Fernando Sor Mini-Series Part 5: Sor’s Music and Legacy

This post will be the last in my five part mini-series on Fernando Sor. In previous posts, I have discussed Sor’s contributions to furthering the status of the classical guitar, his compositional style, perceptions of his music during his lifetime, and his approach to pedagogy. In this post, I will attempt to summarize these aspects of Sor’s musical career and illustrate why Sor’s music, pedagogy, and musical philosophy are still important to consider today.

Sor combined his approach to part-writing, pedagogy, and musical philosophy to craft music that challenged stereotypes about his instrument and led the classical music world to take the guitar more seriously as a concert instrument, thus raising its status. Sor’s music uses a deft combination of counterpoint, harmony, classical forms, and clear phrases, illustrating the assimilation of a broad array of styles, ranging from classical composers such as Mozart and Haydn to fellow guitarist-composers Padre Basilio and Federico Moretti. Although Sor is perhaps most famous for his guitar music, he also composed operas, ballets, art songs, and other works, which likely contributed to his synthesis of disparate approaches in his compositions for guitar. Today, his works for guitar are standard repertoire for students and professionals alike. They are taught in private studios and university programs, and performed in concert halls around the world. His music and pedagogy combines classical sophistication, past and contemporary traditions of part writing, and an emphasis on logic and reason, all of which are just as relevant today as they were during the early nineteenth century.

Resources for further information on Fernando Sor’s life and career as a guitarist, composer, and music educator:

Hartdegen, Kenneth. “Fernando Sor’s Theory of Harmony Applied to the Guitar: History, Bibliography, and Context.” PhD diss., University of Auckland, 2011.

Jeffery, Brian. “Sor [Sors], (Joseph) Fernando.” Grove Music Online. Edited by Deane Root. Accessed 9 October, 2019. https://www.oxfordmusiconline.com.

Page, Christopher. “New light on the London years of Fernando Sor (1815–1822).” Early Music 41, no. 4 (November 2013): 557-569.

Rhodes Draayer, Suzanne. Art Song Composers of Spain: An Encyclopedia. Lanham, MD: Scarecrow Press, 2009.

Ribiero Alves, Júlio. “The History of the Guitar: Its Origins and Evolution.” Marshall Digital Scholar (Fall 2015): 1-169.

Sor, Fernando. Method for the Spanish Guitar. London, UK: Robert Cocks & Co., n.d. (ca. 1832). http://ks.imslp.net/files/imglnks/usimg/2/2b/IMSLP260517-PMLP58779-sor_method_merrick.pdf.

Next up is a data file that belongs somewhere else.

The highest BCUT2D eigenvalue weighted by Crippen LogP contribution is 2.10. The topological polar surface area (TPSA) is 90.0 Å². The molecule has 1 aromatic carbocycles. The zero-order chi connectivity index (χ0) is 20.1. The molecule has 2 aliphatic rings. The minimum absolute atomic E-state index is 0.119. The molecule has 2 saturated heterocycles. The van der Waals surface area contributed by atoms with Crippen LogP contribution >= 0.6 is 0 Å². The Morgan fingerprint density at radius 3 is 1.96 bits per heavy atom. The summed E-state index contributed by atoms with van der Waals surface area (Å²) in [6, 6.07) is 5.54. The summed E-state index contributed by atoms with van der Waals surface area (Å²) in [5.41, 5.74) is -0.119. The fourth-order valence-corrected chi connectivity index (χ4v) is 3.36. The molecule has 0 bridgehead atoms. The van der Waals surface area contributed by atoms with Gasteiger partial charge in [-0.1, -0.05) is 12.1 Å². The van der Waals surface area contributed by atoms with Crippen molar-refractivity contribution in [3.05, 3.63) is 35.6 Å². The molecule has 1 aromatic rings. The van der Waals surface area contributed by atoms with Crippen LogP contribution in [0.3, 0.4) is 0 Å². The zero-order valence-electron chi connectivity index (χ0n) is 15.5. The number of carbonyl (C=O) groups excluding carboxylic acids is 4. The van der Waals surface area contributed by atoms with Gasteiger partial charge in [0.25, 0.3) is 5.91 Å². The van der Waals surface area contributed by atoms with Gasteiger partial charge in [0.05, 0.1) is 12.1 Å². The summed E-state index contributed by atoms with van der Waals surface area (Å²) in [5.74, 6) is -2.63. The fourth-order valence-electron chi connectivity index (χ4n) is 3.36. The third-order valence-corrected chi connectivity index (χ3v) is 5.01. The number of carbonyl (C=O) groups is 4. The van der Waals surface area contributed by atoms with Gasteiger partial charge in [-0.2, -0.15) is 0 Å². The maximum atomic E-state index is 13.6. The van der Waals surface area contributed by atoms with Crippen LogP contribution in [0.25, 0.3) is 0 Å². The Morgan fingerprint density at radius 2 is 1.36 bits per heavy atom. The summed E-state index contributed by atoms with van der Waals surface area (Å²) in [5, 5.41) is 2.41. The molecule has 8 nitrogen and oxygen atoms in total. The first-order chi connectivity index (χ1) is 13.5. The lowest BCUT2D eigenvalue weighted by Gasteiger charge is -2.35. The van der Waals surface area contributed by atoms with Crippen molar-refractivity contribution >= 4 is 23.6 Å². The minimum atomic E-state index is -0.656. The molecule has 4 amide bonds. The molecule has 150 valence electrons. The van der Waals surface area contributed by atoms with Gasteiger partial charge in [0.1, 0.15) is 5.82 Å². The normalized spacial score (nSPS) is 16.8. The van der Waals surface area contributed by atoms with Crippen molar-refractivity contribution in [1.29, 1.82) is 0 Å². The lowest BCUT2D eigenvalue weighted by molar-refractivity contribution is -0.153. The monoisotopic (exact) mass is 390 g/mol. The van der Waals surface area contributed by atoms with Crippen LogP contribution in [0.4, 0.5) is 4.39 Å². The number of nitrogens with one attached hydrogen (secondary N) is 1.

Wade, Graham. Traditions of the Classical Guitar. Richmond, UK: Overture Publishing, 2012.

 

 

 

Fernando Sor Mini-Series Part 3: Perceptions of Fernando Sor’s guitar music during his lifetime

Reviews of Fernando Sor’s music generally acknowledge his musical talent while sometimes questioning the musical potential of the guitar. For example, a review of one of Sor’s concerts in an 1832 issue of the French magazine the Revue Musicale states that “on hearing M. Sor one recognizes a superior artist; but, I repeat, why does he play the guitar?” Echoing this sentiment but arriving at a significantly different conclusion, a review of Sor’s first concert in London in 1815 published by The Giulianiad states that “there was a sort of suppressed laughter when he first came forth before the audience, which, however, soon changed into the most unbounded admiration when he began to display his talents.” As these passages illustrate, the musical ability of Sor was generally praised. However, perceptions of the guitar by the classical music world tended to view it as an inferior instrument. This can be evidenced by questioning why Sor plays the guitar and the mention of “a sort of suppressed laughter” when he arrives on stage with this instrument. It should also be noted that The Giulianiad was a publication rooted in the musical ideas of prominent guitarist-composer Mauro Giuliani, which may explain this more complimentary view of the guitar. That being said, the mention of the audience trying not to laugh at Sor playing a guitar in a publication which possessed a core readership of guitarists may be a further indication of the somewhat derogatory role of the guitar at that time. However, upon his arrival in England in 1815, Sor is praised in a concert announcement by the Morning Post as “the most celebrated performer in Europe on the Spanish Guitar” pointing toward him being known as a renowned guitarist in England and probably elsewhere. Furthermore, in an 1817 description by the Morning Post of Lady Langham’s Divertisement, &c., an event in which Sor performed, he is described as “an artist of unrivalled excellence on that instrument.”